“This is definite sabotage. That’s all that they can find on me. I also know they’re trying to revive the furniture story,” he said, referencing a furniture upgrade he ordered for his former office that cost taxpayers over $10,000 in 2013.

A spokesperson for the Prentice campaign confirmed that they did not leak the doc-u ment s and said Lukaszuk “will have to explain his own actions.”

A spokesperson for Ric McIver also said their campaign did not leak the documents.

In January 2014, it was reported that Energy Minister Diana McQueen was hit with a $14,577.37 charge for cellphone roaming while she was on a government trip throughout Europe in fall 2013. The government was appealing the charge.

PC members will choose Alberta’s next premier on September 6 with a potential run-off vote scheduled for September 20.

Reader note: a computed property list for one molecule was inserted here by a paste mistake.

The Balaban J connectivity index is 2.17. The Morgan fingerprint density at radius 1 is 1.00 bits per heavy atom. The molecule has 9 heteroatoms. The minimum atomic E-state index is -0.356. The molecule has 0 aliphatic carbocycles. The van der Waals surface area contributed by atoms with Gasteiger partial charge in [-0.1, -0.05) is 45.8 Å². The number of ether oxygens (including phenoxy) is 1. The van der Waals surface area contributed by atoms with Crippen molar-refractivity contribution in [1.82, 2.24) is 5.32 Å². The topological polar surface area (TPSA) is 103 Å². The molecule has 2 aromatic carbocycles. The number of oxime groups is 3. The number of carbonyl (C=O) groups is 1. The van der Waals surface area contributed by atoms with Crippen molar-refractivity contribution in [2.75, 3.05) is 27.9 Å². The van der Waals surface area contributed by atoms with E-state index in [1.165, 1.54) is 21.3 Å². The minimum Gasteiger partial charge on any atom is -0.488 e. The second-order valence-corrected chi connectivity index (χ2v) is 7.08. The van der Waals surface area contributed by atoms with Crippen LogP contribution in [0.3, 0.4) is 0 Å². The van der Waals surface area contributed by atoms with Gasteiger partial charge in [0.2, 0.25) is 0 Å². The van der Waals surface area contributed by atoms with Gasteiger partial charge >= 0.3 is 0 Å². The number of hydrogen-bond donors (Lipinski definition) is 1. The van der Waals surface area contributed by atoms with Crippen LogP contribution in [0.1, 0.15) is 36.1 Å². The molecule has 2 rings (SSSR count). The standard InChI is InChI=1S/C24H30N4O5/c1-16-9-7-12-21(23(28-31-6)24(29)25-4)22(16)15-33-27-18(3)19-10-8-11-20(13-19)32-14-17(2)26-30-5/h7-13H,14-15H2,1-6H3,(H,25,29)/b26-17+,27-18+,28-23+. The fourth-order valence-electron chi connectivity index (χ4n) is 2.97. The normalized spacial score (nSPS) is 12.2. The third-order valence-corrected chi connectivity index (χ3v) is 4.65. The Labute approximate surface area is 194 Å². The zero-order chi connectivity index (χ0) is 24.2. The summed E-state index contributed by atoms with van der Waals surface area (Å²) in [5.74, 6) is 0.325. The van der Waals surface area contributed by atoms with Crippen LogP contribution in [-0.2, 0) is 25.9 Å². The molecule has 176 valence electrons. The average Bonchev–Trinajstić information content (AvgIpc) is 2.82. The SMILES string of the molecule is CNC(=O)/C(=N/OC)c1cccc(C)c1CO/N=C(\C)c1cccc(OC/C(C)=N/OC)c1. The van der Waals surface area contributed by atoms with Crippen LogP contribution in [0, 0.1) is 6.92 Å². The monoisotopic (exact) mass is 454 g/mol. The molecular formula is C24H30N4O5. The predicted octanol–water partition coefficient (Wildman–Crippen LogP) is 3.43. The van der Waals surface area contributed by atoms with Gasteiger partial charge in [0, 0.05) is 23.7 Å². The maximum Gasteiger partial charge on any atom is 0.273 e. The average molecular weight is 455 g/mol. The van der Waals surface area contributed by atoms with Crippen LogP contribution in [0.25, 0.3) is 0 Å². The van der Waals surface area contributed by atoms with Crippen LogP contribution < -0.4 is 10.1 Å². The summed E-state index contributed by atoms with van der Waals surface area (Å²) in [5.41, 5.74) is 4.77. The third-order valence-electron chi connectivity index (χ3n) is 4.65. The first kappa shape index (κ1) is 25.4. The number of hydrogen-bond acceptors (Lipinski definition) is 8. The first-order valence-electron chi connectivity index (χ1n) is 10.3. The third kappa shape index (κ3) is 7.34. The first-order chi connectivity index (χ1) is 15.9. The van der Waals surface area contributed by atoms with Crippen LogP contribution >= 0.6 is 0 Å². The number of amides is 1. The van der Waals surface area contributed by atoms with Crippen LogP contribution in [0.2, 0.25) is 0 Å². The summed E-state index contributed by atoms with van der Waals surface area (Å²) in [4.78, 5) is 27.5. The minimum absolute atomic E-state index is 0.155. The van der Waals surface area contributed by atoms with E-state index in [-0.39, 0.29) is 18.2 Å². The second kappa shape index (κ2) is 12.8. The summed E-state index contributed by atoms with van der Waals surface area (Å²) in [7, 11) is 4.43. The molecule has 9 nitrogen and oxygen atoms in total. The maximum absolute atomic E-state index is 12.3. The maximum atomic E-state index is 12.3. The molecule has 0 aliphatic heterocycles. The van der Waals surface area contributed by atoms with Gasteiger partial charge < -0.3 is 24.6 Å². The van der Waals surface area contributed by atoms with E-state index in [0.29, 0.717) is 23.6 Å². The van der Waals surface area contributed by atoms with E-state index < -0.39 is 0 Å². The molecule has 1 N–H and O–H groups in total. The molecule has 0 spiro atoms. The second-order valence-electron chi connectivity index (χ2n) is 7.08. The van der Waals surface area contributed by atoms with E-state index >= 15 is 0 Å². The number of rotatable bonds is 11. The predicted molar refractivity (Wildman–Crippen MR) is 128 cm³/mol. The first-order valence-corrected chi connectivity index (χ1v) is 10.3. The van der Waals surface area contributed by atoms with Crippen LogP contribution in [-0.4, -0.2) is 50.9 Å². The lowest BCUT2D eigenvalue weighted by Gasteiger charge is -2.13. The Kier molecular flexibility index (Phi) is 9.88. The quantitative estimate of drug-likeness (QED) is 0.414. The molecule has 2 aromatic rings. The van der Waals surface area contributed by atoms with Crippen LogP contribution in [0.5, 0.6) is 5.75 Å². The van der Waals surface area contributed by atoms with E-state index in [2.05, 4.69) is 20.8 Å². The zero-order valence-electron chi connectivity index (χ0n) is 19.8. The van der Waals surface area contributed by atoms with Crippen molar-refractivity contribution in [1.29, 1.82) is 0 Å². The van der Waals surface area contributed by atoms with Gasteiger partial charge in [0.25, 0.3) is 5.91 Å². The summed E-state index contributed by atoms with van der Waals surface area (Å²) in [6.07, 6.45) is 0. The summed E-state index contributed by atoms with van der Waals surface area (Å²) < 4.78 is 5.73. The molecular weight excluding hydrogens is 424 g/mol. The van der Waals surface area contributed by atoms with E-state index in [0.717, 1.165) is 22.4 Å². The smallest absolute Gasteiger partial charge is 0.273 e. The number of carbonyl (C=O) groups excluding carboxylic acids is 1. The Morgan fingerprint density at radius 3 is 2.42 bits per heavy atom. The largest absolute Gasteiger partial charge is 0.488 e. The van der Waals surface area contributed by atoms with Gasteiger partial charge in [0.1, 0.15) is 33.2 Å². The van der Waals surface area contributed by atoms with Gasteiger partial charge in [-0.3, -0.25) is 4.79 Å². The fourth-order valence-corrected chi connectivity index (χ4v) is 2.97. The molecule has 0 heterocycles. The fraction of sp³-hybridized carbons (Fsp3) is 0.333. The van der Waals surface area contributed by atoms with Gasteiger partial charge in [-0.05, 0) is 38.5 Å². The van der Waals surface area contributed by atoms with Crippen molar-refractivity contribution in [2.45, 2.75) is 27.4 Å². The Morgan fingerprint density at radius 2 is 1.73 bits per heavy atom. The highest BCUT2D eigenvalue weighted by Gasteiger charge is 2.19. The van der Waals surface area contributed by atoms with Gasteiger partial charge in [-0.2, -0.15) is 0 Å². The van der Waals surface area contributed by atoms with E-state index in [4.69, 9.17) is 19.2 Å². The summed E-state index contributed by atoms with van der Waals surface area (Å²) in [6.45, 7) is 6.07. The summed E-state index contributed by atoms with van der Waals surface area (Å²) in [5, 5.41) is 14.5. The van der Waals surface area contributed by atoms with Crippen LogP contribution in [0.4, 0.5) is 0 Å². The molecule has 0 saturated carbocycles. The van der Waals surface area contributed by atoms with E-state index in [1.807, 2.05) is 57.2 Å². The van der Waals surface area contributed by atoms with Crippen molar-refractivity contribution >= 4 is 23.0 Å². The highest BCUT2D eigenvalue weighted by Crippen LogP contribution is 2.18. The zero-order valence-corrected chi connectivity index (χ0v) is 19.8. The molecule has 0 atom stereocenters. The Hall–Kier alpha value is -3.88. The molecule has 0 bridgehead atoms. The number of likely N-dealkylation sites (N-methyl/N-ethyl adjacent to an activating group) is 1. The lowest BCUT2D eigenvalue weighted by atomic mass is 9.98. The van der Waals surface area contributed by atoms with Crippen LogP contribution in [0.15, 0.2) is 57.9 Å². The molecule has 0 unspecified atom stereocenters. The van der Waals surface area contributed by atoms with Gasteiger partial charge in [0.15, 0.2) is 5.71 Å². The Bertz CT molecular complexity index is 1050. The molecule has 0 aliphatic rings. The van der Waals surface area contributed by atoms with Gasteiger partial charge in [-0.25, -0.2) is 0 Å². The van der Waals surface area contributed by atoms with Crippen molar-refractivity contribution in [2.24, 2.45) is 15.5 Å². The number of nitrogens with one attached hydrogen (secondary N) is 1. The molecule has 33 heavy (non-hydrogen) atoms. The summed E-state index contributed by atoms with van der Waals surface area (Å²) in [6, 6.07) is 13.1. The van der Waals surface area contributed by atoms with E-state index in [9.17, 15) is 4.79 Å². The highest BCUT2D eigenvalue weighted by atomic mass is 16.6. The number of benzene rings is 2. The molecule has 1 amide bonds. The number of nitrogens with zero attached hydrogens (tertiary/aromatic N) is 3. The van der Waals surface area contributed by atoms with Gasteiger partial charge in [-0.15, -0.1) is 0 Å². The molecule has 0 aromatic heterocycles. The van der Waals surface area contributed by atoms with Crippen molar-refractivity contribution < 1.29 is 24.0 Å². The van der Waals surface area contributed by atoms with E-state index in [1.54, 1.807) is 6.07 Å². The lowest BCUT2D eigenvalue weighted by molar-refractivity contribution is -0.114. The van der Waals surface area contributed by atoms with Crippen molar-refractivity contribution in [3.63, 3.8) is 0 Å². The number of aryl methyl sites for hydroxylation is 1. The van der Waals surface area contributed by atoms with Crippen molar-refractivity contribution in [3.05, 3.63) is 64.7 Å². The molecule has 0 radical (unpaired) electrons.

Statement on data roaming charges

Media reports are discussing my 2012 telephone expenses. Here are the facts.

I was travelling on personal business in October 2012

In October 2012, I went to Poland, Israel, and the West Bank as a guest of the Simon Weisenthal Centre’s ‘Compassion to Action’ program. It raises awareness about hatred, tolerance, human rights, and collaboration. The travel costs were not paid by government, and the trip was on private time. I made Facebook and Twitter posts before and during the trip, so my participation is a matter of public record. You can see the posts in my Facebook history.

I continued to do work while I was away